Then last October, after more than 20 years of thinking I just had a nervous stomach, I was biopsy-diagnosed with celiac disease. With this information, I'm looking at my son's lack of growth in a new light, and at his annual endocrinologist follow-up, I mentioned this change. They ran the celiac panel and other tests, and the doctor feels everything came back normal, but I'm not as convinced. HIs vitamin was just below normal, which seems odd for a kid who drinks milk all day and has been outside all summer. He was also just below the low end of normal prealbumin. His thyroid function was iffy as well (edge of normal; she wants to retest in 4 months).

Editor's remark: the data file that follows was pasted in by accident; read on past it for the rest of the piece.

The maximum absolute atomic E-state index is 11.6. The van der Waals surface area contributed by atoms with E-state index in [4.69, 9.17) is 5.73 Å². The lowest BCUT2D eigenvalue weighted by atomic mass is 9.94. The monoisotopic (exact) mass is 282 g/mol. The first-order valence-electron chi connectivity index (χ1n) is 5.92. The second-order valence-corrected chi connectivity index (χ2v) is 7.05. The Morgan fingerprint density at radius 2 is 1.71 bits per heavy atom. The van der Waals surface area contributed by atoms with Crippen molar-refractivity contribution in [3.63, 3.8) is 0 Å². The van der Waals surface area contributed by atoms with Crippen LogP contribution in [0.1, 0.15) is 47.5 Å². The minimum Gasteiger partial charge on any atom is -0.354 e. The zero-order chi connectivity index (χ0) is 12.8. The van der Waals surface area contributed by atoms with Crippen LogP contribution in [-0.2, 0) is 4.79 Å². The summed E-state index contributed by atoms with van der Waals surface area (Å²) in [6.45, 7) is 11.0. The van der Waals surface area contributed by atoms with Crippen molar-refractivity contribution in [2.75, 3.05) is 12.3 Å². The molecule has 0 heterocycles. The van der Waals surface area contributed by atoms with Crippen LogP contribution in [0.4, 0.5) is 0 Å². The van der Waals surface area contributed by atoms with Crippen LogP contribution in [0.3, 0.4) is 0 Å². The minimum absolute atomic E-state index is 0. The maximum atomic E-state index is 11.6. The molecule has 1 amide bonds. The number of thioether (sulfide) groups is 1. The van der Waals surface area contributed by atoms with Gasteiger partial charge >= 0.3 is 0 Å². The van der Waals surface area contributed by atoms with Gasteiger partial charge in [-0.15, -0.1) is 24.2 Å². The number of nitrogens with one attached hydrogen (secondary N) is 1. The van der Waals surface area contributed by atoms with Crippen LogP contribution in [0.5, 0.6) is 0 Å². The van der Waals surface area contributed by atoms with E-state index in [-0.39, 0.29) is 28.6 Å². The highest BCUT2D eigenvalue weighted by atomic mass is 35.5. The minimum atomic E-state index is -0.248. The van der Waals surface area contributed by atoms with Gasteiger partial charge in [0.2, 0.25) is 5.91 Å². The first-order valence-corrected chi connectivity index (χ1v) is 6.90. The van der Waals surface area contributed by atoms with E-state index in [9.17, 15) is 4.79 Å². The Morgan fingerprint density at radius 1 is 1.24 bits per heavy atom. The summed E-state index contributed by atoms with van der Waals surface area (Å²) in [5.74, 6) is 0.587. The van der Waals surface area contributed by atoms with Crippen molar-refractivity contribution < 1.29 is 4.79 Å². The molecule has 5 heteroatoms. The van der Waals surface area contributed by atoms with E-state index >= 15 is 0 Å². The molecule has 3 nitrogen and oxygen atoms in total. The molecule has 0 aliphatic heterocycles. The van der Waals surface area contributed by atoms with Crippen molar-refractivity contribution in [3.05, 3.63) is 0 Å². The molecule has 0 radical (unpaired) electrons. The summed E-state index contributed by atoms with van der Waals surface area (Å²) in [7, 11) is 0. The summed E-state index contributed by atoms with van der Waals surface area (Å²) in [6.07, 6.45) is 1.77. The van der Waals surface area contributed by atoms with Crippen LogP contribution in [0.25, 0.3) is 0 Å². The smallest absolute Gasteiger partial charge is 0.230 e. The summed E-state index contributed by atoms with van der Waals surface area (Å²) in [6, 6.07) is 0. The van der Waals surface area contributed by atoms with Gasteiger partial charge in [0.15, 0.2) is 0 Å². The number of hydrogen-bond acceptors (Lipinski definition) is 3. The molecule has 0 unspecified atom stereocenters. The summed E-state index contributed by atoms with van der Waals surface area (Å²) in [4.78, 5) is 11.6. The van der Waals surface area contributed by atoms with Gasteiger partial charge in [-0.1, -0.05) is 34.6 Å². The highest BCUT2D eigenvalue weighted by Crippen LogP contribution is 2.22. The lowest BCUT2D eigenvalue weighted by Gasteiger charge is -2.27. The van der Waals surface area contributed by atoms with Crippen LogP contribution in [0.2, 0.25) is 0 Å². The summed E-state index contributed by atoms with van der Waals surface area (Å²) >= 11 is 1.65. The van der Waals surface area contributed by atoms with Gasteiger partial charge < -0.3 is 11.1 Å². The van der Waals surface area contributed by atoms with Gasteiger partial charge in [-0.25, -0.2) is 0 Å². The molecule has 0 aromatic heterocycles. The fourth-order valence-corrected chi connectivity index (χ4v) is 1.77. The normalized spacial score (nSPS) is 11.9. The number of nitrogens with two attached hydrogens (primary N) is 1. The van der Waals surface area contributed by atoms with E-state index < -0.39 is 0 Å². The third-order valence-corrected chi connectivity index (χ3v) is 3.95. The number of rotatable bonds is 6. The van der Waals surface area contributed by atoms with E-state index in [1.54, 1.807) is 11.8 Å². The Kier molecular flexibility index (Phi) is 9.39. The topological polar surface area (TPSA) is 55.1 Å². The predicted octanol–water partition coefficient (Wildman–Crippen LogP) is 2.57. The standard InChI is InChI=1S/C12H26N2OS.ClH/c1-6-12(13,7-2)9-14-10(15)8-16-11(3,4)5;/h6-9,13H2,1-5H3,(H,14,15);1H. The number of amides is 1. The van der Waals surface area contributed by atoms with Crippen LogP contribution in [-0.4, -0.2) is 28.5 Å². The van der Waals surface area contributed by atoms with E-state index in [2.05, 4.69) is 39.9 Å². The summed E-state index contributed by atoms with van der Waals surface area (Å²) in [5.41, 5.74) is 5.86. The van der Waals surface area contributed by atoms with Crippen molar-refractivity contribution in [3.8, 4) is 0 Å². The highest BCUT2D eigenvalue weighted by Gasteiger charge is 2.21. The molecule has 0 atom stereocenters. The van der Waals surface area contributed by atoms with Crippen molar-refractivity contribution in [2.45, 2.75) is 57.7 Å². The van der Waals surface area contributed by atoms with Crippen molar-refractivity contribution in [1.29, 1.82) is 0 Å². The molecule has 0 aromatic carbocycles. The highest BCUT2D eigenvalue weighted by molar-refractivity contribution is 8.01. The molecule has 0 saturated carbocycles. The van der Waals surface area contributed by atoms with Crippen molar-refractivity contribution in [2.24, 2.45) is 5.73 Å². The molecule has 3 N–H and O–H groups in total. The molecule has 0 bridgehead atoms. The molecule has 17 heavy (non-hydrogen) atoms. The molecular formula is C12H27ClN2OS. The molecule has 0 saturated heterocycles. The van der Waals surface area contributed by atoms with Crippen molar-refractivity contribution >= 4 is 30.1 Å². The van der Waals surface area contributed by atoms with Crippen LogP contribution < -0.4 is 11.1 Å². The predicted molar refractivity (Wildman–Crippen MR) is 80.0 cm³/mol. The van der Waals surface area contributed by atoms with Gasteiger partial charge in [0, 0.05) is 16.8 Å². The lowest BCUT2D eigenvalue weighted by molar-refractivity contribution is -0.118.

So my simplest question is: now what do I do? I'm sure the most logical answer is to put him on a gluten-free diet, but there are a couple complicating factors:
1) His father and I share custody, so his dad would have to be totally on-board and able to maintain the requirements.
2) I live in a house with 8 other people (2 other adults and 5 other kids), so it would be really hard to keep him away from "bad" food.
In light of these, I feel like I really need to know FOR SURE if he has celiac, even though I know not everyone even gets that answer. Is there any intermediate step between here and endoscopy, other than a gluten-free diet?